Defensive Line Coach Gary Emanuel
April 4, 2018
Q: With what you guys are going to try and do up front, do you view a guy like (Damon) “Snacks” (Harrison) as that centerpiece, that anchor up front?
A: Well, we’re going to look at everybody, but obviously Snacks is one of the better players in the league, not only on the team. So, we anticipate him doing a great job there and in the defensive line area, whether it’s over the center, over the guard as the three-technique or playing nose guard, it really doesn’t make any difference.
Q: Do you view a guy like Tomlinson or Snacks as guys that can bounce around up front depending on what you want to do?
A: Absolutely. We think they both are phenomenal football players and great young men. I haven’t had a chance to talk much football with them because you can’t based on the rules, but they’re guys we’re looking forward to working with and to see where they are and then they should be able to help us out in all areas, whether it’s playing three-technique or nose guard or whatever the case might be.
Q: You’ve had some experience with the Colts with converting defensive ends from the 4-3 into the 3-4; can you just talk about some of the challenges with that?
A: Well, the biggest challenge is probably the guys themselves because when I was with the Colts, the biggest part was with (Dwight) Freeney and (Robert) Mathis. All their whole careers they were going forward chasing the quarterback and now you’re asking them to drop back in coverage from time-to-time and do their jobs here, so that’s the biggest challenge of those guys and learning and being more involved in coverages than what they were. Usually the front guys are just involved in going forward, attacking the line of scrimmage, playing in man and now they have to drop back, now they might have to pick up some combination routes, whether it’s one or two, chasing number one, they’re chasing number two whether he’s dropping to the seam or dropping to the flat. That is the biggest challenge for them.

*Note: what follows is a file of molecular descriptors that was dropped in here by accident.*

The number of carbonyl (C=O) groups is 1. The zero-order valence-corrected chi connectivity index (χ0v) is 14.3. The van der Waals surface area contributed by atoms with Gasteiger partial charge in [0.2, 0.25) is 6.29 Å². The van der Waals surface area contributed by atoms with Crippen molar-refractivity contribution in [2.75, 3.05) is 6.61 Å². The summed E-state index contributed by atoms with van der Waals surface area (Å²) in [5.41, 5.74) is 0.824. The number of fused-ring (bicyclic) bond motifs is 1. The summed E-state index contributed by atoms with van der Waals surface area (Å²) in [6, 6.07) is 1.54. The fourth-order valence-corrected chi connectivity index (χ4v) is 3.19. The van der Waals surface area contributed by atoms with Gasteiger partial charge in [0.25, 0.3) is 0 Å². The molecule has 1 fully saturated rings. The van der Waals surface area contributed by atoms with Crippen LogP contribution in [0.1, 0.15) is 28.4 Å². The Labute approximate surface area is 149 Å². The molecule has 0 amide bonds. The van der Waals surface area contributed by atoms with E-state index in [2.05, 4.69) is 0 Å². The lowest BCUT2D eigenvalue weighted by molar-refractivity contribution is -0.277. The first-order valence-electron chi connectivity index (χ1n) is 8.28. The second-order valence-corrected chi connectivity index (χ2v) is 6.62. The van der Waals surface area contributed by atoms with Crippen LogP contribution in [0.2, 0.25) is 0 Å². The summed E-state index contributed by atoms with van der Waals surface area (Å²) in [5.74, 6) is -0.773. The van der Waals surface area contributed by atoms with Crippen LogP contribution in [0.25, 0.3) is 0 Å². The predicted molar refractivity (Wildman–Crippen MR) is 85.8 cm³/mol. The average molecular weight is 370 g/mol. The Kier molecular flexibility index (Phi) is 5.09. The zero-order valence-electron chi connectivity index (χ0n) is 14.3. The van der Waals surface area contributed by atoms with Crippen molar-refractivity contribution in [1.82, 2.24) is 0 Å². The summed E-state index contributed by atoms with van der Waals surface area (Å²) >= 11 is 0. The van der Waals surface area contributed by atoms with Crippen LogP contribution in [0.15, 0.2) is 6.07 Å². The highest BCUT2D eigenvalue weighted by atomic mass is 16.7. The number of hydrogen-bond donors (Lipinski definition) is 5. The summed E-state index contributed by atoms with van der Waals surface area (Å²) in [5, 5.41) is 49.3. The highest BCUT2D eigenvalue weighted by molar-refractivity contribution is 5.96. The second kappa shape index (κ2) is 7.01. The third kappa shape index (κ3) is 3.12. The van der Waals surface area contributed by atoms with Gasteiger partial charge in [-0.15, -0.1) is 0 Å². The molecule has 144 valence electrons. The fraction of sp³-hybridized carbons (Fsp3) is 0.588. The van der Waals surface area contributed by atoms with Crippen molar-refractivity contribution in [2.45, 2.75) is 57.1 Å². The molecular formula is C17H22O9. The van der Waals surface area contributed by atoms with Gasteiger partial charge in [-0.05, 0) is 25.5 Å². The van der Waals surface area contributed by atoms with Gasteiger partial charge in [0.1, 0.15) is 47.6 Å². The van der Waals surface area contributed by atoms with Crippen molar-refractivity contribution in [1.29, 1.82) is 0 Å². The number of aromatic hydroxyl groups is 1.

Q: Coach Bettcher mentioned that Kareem Martin will be in the linebacker room, but watching a lot of tape on the Cardinals from last year his linebackers will then go play defensive line on third down and put their hands in the dirt. Do you guys cross coach those guys?
A: Usually what happens is, they would be working with the outside linebackers during the week doing first and second down stuff and then usually on a Thursday or something like that you have a sub-day, which is third down. Everybody in the league has a third down day, so when you have third down days you go to all the guys that are going to be rushing the quarterback, they are usually in the same room together and the guys that are going to be in coverage, they’re in a room together, so you kind of build things together there. So yeah, you have the defensive tackles and the outside linebackers there in that one room.
Q: What are some of the things you would need to drill with a guy like an OV who is going to go from a DE to an OLB? Would it be get off, speed, angles?
A: Well you said all the things there that is playing football. All those things -- get off, speed, angles, dropping into coverage, using their hands, just working their footwork. All those things they’re still playing football. Everyone gets so confused with 3-4, 4-3. It’s still playing football because when they run block you’ve still got to do your feet to run, when they pass you’ve got to cover the pass whether you’re rushing the quarterback or dropping into coverage.
Q: Do you think a guy like OV will be able to make the adjustment?
A: He’s an outstanding football player and a great young man who is willing to work hard, so I think you have no problem making the transition. He will learn the coverages and learn all the fronts and everything we need to do, so he’ll be fine.